30 Oct 2012

Ravel – La Valse

By Jeff Counts

Instrumentation: 3 flutes (3rd doubles piccolo), 3 oboes (3rd doubles English horn0, 2 clarinets, bass clarinet, 2 bassoons, contrabassoon, 4 horns, 3 trumpets, 3 trombones, tuba, timpani, bass drum, cymbals, snare drum, tamtam, triangle, tambourine, glockenspiel, crotales, castanets, 2 harps, strings

Duration: 12 minutes.

THE COMPOSER – MAURICE RAVEL (1875-1937) – When Debussy died in 1918, Ravel found the throne of French music unguarded and the unobstructed path did not suit him. For years, the two men had been set up as rivals in Paris and the eventual factionalization of the artist community led to a cooling between them. But Ravel had never wanted the mantle for himself and when it became available, he demurred and moved away from the city.

THE MUSIC – For years, Ravel had entertained the idea of creating an homage work to Johann Strauss, Jr. entitled Wien (Vienna). When Serge Diaghilev approached him after World War I to write a new ballet, he thought he had finally found reason to see it through. Diaghilev’s name is synonymous with so many of the 20th century’s great orchestral scores that it is easy to forget he was not enamored of all of them. Ravel gave the impresario a two-piano sneak peek of Wien in the spring of 1920. Poulenc and Stravinsky were in attendance as well and Poulenc recalled the disastrous tension when Diaghilev referred to the music as “genius” but “not a ballet.” Ravel was highly offended and broke ties with Diaghilev on the spot. So enduring was the animosity between them that is believed Diaghilev actually challenged Ravel to a duel a few years later. Thankfully, that particular folly did not occur. La Valse (instead of Wien) premiered as an orchestral work later in 1920 and was produced as a ballet in 1928 by none other than Ida Rubenstein (yes, the same competitor of Diaghilev that had commissioned both Boléro and Stravinsky’s The Fairy’s Kiss – which led to the latter’s own permanent split with the Ballets Russes). The brooding mood of La Valse has been popularly attributed to Ravel’s supposed impressions of the Great War and its atrocities but he remained ever resistant to that interpretation.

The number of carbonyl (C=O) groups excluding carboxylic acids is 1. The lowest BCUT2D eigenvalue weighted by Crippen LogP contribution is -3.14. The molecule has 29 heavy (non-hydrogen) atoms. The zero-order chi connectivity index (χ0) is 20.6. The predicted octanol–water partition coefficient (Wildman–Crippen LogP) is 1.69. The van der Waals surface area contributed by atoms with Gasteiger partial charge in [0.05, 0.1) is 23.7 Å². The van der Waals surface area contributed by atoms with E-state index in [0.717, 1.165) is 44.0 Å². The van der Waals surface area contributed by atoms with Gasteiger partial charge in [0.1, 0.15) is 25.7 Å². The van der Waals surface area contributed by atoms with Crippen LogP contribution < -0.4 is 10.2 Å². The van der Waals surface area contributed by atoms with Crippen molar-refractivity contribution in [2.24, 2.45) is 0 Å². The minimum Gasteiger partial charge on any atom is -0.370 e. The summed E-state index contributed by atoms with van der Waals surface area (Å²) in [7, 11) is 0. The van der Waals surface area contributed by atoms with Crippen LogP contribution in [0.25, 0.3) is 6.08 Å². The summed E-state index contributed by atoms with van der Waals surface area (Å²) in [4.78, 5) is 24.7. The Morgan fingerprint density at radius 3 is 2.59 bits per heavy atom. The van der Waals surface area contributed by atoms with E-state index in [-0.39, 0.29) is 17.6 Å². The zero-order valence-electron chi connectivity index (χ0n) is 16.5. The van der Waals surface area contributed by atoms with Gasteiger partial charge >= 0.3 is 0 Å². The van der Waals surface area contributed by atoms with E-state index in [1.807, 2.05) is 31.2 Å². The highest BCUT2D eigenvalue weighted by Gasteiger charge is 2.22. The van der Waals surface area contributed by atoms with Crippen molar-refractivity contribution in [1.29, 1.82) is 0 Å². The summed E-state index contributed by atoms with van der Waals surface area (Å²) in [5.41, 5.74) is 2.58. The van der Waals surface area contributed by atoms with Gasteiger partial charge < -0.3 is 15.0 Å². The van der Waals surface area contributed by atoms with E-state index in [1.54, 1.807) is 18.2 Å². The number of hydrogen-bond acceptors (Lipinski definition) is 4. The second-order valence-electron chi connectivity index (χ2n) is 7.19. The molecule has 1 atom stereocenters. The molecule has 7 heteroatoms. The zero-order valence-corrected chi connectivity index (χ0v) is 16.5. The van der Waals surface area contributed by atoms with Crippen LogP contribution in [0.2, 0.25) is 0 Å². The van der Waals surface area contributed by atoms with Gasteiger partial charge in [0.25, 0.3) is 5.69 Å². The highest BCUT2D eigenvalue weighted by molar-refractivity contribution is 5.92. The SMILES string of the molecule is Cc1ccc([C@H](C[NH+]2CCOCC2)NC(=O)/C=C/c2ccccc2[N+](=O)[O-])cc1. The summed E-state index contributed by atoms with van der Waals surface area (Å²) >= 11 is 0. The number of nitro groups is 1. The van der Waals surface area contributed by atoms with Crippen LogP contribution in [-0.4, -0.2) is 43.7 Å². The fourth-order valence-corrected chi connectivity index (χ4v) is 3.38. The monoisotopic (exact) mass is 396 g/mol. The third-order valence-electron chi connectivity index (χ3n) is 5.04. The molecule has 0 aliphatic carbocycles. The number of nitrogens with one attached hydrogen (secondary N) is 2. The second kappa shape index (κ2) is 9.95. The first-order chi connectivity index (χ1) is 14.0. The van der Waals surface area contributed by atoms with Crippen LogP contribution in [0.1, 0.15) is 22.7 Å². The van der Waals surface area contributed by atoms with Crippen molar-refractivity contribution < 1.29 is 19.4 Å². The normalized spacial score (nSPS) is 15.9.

THE WORLD – 1920 also saw the creation of the American Civil Liberties Union, the death of Explorer Robert Peary, the beginning of the Ottoman Empire’s dissolution, the very first “Ponzi” scheme and the canonization of Joan of Arc.

THE CONNECTIONLa Valse has been programmed frequently by the Utah Symphony. The most recent Masterworks performance was in 2009 with Carlos Kalmar conducting.